break;
        }

        //Enable synchronization
        _synchDisabled = false;
    }

    private void ModelCollectionChanged(object sender, NotifyCollectionChangedEventArgs e)
    {
        if (_synchDisabled) return;
        _synchDisabled = true;

        switch (e.Action)
        {
            case NotifyCollectionChangedAction.Add:
                foreach (var m in e.NewItems.OfType<TModel>()) 
                    this.AddIfNotNull(CreateViewModel(m));
                break;

            case NotifyCollectionChangedAction.Remove:
                    foreach (var m in e.OldItems.OfType<TModel>()) 
                        this.RemoveIfContains(GetViewModelOfModel(m));
                break;

            case NotifyCollectionChangedAction.Reset:
                Clear();
                FetchFromModels();
                break;
        }

        _synchDisabled = false;
    }

    private TViewModel CreateViewModel(TModel model)
    {
        return _viewModelProvider.GetFor<TViewModel>(model, _context);
    }

    private TViewModel GetViewModelOfModel(TModel model)
    {
        return Items.OfType<IViewModel<TModel>>().FirstOrDefault(v => v.IsViewModelOf(model)) as TViewModel;
    }

    /// <summary>
    /// Adds a new ViewModel for the specified Model instance
    /// </summary>
    /// <param name="model">Model to create ViewModel for</param>
    public void AddForModel(TModel model)
    {
        Add(CreateViewModel(model));
    }

    /// <summary>
    /// Adds a new ViewModel with a new model instance of the specified type,
    /// which is the ModelType or derived from the Model type
    /// </summary>
    /// <typeparam name="TSpecificModel">Type of Model to add ViewModel for</typeparam>
    public void AddNew<TSpecificModel>() where TSpecificModel : TModel, new()
    {
        var m = new TSpecificModel();
        Add(CreateViewModel(m));
    }
}
share|improve this answer
    
This looks a good approach - I think it what I'm after - let me ingest it. – Ricibob Apr 5 '13 at 10:13
    
I have been trying to implement a similar pattern but I never got satisfied with result. You gave us a wonderful implementation here. Thanks a lot! – Ucodia Apr 5 '13 at 12:32
    
You're very welcome, thanks for your feedback! – Marc Apr 5 '13 at 13:16
    
@Marc: you really went above and beyond here. One of the best answers I've ever seen on StackOverflow. Good job. – Chris Pratt Apr 5 '13 at 15:34
    
@ChrisPratt: Thanks, mate!! – Marc Apr 5 '13 at 15:53

In this situation I simply make the model expose ObservableCollections rather than Lists. There's no particular reason why it shouldn't. The ObservableCollection is in the System.Collections.ObjectModel namespace of the System assembly, so there's no unreasonable extra dependencies, you almost certainly have System anyway. List is in mscorlib, but that's as much a historical artefact as anything.

This simplifies the model-viewmodel interactions massively, I can't see a reason not to do it, using Lists on the model just creates lots of unpleasant boiler-plate code. You are interested in the events, after all.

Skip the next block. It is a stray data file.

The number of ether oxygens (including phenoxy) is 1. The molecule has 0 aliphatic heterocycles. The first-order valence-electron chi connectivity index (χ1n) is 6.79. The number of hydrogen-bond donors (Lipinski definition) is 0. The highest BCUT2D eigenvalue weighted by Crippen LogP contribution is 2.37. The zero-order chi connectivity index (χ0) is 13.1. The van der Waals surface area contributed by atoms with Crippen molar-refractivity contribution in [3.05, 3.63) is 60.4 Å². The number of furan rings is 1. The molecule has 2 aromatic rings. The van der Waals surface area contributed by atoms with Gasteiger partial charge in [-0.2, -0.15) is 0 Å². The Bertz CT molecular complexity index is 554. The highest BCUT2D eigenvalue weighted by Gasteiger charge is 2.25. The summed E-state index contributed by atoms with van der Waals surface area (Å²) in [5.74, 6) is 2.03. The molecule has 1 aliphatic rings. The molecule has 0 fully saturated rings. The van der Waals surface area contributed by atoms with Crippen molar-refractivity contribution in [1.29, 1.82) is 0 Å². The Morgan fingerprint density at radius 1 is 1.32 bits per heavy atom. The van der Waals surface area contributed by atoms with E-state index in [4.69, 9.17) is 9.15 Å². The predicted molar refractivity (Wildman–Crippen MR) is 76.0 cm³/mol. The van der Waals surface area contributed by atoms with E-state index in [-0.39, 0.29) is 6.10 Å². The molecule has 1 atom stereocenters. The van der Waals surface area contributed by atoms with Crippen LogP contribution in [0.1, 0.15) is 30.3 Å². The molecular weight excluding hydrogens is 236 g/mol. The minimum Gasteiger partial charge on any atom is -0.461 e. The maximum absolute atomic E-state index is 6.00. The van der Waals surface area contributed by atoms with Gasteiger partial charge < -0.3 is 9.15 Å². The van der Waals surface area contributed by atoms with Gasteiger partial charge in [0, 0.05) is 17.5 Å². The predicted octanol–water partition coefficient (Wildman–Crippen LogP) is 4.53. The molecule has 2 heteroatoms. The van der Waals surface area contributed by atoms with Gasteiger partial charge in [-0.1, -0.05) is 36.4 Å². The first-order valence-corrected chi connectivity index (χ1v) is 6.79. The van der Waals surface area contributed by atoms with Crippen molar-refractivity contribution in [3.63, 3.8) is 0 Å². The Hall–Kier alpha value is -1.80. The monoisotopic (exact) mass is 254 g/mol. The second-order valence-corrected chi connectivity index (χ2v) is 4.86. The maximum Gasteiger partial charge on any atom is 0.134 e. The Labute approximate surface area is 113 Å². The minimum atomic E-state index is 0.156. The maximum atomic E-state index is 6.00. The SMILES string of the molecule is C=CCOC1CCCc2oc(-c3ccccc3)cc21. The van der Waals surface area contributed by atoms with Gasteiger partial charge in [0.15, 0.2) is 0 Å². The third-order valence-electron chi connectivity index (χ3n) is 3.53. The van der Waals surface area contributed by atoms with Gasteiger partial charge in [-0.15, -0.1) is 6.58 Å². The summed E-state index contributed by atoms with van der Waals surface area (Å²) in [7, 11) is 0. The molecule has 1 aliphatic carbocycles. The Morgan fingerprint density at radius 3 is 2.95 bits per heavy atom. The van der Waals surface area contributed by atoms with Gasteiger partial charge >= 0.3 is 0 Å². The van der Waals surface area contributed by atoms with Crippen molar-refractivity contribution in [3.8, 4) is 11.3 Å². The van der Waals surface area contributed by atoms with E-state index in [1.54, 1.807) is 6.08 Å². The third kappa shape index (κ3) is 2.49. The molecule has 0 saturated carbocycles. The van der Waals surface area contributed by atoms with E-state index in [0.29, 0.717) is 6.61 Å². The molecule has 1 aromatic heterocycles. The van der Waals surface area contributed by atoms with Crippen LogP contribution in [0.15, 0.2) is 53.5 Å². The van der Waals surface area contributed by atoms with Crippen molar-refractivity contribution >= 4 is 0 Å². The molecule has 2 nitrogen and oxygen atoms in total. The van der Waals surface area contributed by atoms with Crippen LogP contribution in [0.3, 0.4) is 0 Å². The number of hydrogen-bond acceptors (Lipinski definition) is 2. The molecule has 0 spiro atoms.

Also, why is your HouseVM wrapping an ObservableCollection<PeopleVM>, rather than ObservableCollection<People>? VMs are for binding to views, so I would think that whatever is binding to your ObservableCollection<PeopleVM> is actually interested in People, otherwise you're binding-within-a-binding, or is there a specific reason why this is useful? I wouldn't generally have a VM expose other VMs, but maybe that's just me.

Edit about libraries/WCF

I don't see why having a model in a library, or even exposed by a WCF-server should affect whether they raise events or not, it seems perfectly valid to me (obviously the WCF-service won't expose the events directly). If you don't like this, I think you're stuck with having to chain multiple updates, though I wonder if you're actually just manually doing the same work as the event would do in an ObservableCollection, unless I've misunderstood some of it.

Personally, like I said, I'd keep the VMs simple, and have them expose the minimum and not expose other VMs. It can take some redesign and make certain parts a bit of a pain (e.g. Converters, however, you end up with a simple, easy-to-manage design with some simple-to-handle irritations on the edges.

It seems to me that your current route is going to end up very complex rather quickly and, most importantly, awkward to follow... However, YMMV, it's just my experience :)

Perhaps moving some of the logic to explicit services might help?

share|improve this answer
    
Giving the Model an ObserbableCollection<Items> instead of List<Item>s still doesnt get me an ObserbableCollection<ItemsVM> - or have I misunderstood? And the Model shouldn't know about ItemVMs just about Items. – Ricibob Apr 5 '13 at 9:26
    
Plus my models are in libraries and run in WCF servers etc - this is no place for ObservableCollections. – Ricibob Apr 5 '13 at 9:29
1  
The question about VMs exposing VMs is valid. I do this because I have a view on my House - with bindings to HouseVM but I also have views on the House occupants - which require properties over the top of those exposed by just People - hence the need for PeopleVM. – Ricibob Apr 5 '13 at 9:34
2  
E.g People might have a Ethnicity property but the PeopleVM might map that to a Color for binding to a UI element Color property. This could be done with a converter on a People object but I find the use of converters heavy. It generally works much better to do conversion via VM properties. – Ricibob Apr 5 '13 at 9:37
    
Ok, I'd probably stick with the converter here, as it seems to be a specific UI thing and I'd rather keep the VM simpler and make the UI converter-heavy, but I accept it can be horses-for-courses. – nicodemus13 Apr 5 '13 at 9:40